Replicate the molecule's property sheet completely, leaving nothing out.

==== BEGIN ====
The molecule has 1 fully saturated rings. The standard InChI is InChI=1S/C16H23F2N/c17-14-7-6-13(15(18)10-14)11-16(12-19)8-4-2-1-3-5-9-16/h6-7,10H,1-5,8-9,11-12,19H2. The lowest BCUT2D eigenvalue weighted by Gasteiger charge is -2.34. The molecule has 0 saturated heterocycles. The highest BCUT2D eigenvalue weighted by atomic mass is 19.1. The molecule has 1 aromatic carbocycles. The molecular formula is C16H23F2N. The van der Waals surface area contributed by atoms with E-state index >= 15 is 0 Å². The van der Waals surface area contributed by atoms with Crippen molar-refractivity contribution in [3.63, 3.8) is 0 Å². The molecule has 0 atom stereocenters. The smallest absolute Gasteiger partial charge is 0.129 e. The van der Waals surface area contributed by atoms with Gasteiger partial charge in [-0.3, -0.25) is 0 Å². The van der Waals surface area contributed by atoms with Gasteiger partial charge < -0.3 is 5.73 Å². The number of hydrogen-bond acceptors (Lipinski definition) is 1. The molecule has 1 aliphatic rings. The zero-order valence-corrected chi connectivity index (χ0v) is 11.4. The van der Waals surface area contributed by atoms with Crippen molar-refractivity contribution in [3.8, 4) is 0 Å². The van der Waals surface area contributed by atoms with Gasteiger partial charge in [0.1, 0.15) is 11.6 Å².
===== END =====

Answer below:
The molecule has 1 fully saturated rings. The standard InChI is InChI=1S/C16H23F2N/c17-14-7-6-13(15(18)10-14)11-16(12-19)8-4-2-1-3-5-9-16/h6-7,10H,1-5,8-9,11-12,19H2. The lowest BCUT2D eigenvalue weighted by Gasteiger charge is -2.34. The molecule has 0 saturated heterocycles. The highest BCUT2D eigenvalue weighted by atomic mass is 19.1. The molecule has 1 aromatic carbocycles. The molecular formula is C16H23F2N. The van der Waals surface area contributed by atoms with E-state index >= 15 is 0 Å². The van der Waals surface area contributed by atoms with Crippen molar-refractivity contribution in [3.63, 3.8) is 0 Å². The molecule has 0 atom stereocenters. The smallest absolute Gasteiger partial charge is 0.129 e. The van der Waals surface area contributed by atoms with Gasteiger partial charge in [-0.3, -0.25) is 0 Å². The van der Waals surface area contributed by atoms with Gasteiger partial charge < -0.3 is 5.73 Å². The number of hydrogen-bond acceptors (Lipinski definition) is 1. The molecule has 1 aliphatic rings. The zero-order valence-corrected chi connectivity index (χ0v) is 11.4. The van der Waals surface area contributed by atoms with Crippen molar-refractivity contribution in [3.8, 4) is 0 Å². The van der Waals surface area contributed by atoms with Gasteiger partial charge in [0.1, 0.15) is 11.6 Å².